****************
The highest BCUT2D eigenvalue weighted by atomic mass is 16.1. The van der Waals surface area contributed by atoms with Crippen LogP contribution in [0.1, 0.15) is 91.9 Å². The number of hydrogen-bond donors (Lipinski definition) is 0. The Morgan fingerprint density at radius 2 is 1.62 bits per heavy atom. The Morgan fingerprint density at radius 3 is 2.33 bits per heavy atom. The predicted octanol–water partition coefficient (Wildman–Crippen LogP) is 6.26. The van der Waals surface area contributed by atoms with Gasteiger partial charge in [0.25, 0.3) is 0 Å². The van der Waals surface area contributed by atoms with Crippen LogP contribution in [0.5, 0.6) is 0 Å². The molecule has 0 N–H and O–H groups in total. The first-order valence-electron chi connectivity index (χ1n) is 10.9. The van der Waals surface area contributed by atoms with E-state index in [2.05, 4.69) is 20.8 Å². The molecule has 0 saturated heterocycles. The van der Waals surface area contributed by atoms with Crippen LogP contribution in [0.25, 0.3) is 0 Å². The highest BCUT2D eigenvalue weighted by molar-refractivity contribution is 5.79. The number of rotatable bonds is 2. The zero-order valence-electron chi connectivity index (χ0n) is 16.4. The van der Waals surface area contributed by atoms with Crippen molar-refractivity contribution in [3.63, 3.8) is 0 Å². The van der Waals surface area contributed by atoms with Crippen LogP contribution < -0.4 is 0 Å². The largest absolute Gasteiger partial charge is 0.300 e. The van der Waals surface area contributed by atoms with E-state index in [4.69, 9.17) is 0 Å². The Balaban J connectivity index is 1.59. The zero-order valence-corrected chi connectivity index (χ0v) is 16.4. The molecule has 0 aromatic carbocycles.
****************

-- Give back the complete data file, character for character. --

The highest BCUT2D eigenvalue weighted by atomic mass is 16.1. The van der Waals surface area contributed by atoms with Crippen LogP contribution in [0.1, 0.15) is 91.9 Å². The number of hydrogen-bond donors (Lipinski definition) is 0. The Morgan fingerprint density at radius 2 is 1.62 bits per heavy atom. The Morgan fingerprint density at radius 3 is 2.33 bits per heavy atom. The predicted octanol–water partition coefficient (Wildman–Crippen LogP) is 6.26. The van der Waals surface area contributed by atoms with Gasteiger partial charge in [0.25, 0.3) is 0 Å². The van der Waals surface area contributed by atoms with Crippen LogP contribution in [0.5, 0.6) is 0 Å². The molecule has 0 N–H and O–H groups in total. The first-order valence-electron chi connectivity index (χ1n) is 10.9. The van der Waals surface area contributed by atoms with E-state index in [2.05, 4.69) is 20.8 Å². The molecule has 0 saturated heterocycles. The van der Waals surface area contributed by atoms with Crippen LogP contribution in [0.25, 0.3) is 0 Å². The highest BCUT2D eigenvalue weighted by molar-refractivity contribution is 5.79. The number of rotatable bonds is 2. The zero-order valence-electron chi connectivity index (χ0n) is 16.4. The van der Waals surface area contributed by atoms with Crippen molar-refractivity contribution in [3.63, 3.8) is 0 Å². The van der Waals surface area contributed by atoms with Crippen LogP contribution < -0.4 is 0 Å². The largest absolute Gasteiger partial charge is 0.300 e. The van der Waals surface area contributed by atoms with E-state index in [4.69, 9.17) is 0 Å². The Balaban J connectivity index is 1.59. The zero-order valence-corrected chi connectivity index (χ0v) is 16.4. The molecule has 0 aromatic carbocycles.